The next morning five men returning from a salt lick found the Stegall house a smoldering ruin. Surroundings indicated that the disaster was still unknown in the neighborhood. The men proceeded to the home of Squire Silas McBee to notify him of their discovery. While they were discussing the subject with Squire McBee, Moses Stegall rode up, and for the first time heard what had happened to his family.
Then began the hunt for the Harpes. Mounted and equipped, and provisioned for a few days, Squire McBee’s troop of seven men started on their expedition against the murderers. They found and followed the trail until night. Early the next morning, after traveling only a few miles, they detected the Harpes standing on a distant hillside. Big Harpe was holding his horse; Little Harpe had no horse.
The pursuers at once started for the hill. In the meantime Big Harpe mounted and darted off in one direction, Little Harpe ran in another—and both were out of sight. In their efforts to find traces of the Harpes the pursuers discovered the Harpe camp. They found no one there except Little Harpe’s woman.
When questioned threateningly she said she did not know in what direction little Harpe had fled, but that Big Harpe had just been there, hurriedly placed each of his women on a good horse, and had ridden away with them. She was left under the care of one of the men, and the chase was resumed.
A few miles farther on, Big Harpe and his two women were seen on a ridge a short distance ahead. Realizing his danger he put spurs to his horse and dashed off alone, leaving his women behind. They made no attempt to follow him, but calmly awaited their captors, two of whom took them in charge.
The other men continued the chase. Each fired a shot at the fleeing outlaw, who again and again brandished his tomahawk in savage defiance. The wild ride continued through dense woods and over narrow trails for a few miles until the fugitive, slackening his pace, was overtaken. He had been mortally wounded by one of the shots. As he lay stretched upon the ground, he asked for water. A shoe was pulled off his foot and water was brought. Moses Stegall now stepped forward.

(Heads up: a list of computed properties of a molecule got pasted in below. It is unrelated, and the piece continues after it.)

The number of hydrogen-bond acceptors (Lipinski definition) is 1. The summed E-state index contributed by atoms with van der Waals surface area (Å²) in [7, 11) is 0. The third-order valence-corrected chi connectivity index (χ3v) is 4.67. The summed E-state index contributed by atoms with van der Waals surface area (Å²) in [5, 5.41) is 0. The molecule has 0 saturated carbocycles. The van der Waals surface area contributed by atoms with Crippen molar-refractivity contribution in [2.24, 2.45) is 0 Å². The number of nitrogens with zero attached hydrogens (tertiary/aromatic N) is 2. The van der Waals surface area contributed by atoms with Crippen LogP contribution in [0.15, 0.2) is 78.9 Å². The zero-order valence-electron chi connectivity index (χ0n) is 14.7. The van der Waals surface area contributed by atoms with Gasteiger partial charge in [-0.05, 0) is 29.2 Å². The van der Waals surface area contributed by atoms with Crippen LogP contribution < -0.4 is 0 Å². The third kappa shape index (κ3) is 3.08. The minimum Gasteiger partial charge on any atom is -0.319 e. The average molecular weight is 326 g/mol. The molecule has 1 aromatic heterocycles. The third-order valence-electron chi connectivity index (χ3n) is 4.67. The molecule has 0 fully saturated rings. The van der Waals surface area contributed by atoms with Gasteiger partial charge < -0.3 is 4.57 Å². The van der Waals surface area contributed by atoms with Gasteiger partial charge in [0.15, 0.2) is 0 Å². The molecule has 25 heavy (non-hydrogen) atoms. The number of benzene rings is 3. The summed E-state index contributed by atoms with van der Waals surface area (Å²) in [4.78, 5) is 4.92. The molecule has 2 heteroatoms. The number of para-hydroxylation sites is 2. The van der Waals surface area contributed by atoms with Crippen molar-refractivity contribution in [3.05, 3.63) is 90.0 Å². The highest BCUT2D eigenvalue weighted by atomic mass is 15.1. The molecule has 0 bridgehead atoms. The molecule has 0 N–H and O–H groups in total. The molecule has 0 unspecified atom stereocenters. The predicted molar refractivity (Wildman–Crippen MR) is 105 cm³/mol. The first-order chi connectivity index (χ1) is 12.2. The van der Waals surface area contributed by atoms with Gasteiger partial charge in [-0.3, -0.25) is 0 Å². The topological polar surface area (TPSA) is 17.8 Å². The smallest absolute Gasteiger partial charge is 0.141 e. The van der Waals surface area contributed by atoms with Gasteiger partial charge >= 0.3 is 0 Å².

While reciting to Big Harpe how brutally he had murdered his wife and child, Stegall drew a knife, declaring he would cut off his enemy’s head. Then he pointed a gun at Harpe’s face.
The dying outlaw, conscious of the threat, jerked his head from side to side, hoping to dodge the threatened bullet. “Very well,” said Stegall, “I will not shoot you in the head, for I want to save it as a trophy.” Then, aiming at his heart, he shot him in the left side. And Big Harpe died without another struggle or groan.
With the knife he had so coldly exhibited, Stegall cut off the outlaw’s head. He placed it in one end of a bag, in the other end of which was a corresponding weight of provisions. The bag was slung across a horse, and the captors and their three captured women started on their return–some thirty-five miles–leaving the headless corpse to the wolves of Muhlenberg County.
The head was taken to the cross roads near where the Harpes had committed their last crime. It was there placed in the fork of a tree as a warning to others. The spot ever since has been known as Harpe’s Head, and the old road, now a modern highway, still bears the name of Harpe’s Head Road.
Adapted from: Rothert, Otto A. (July 1927). “The Harpes, Two Outlaws of Pioneer Times”, Filson Club Historical Quarterly , Vol. 1, No. 4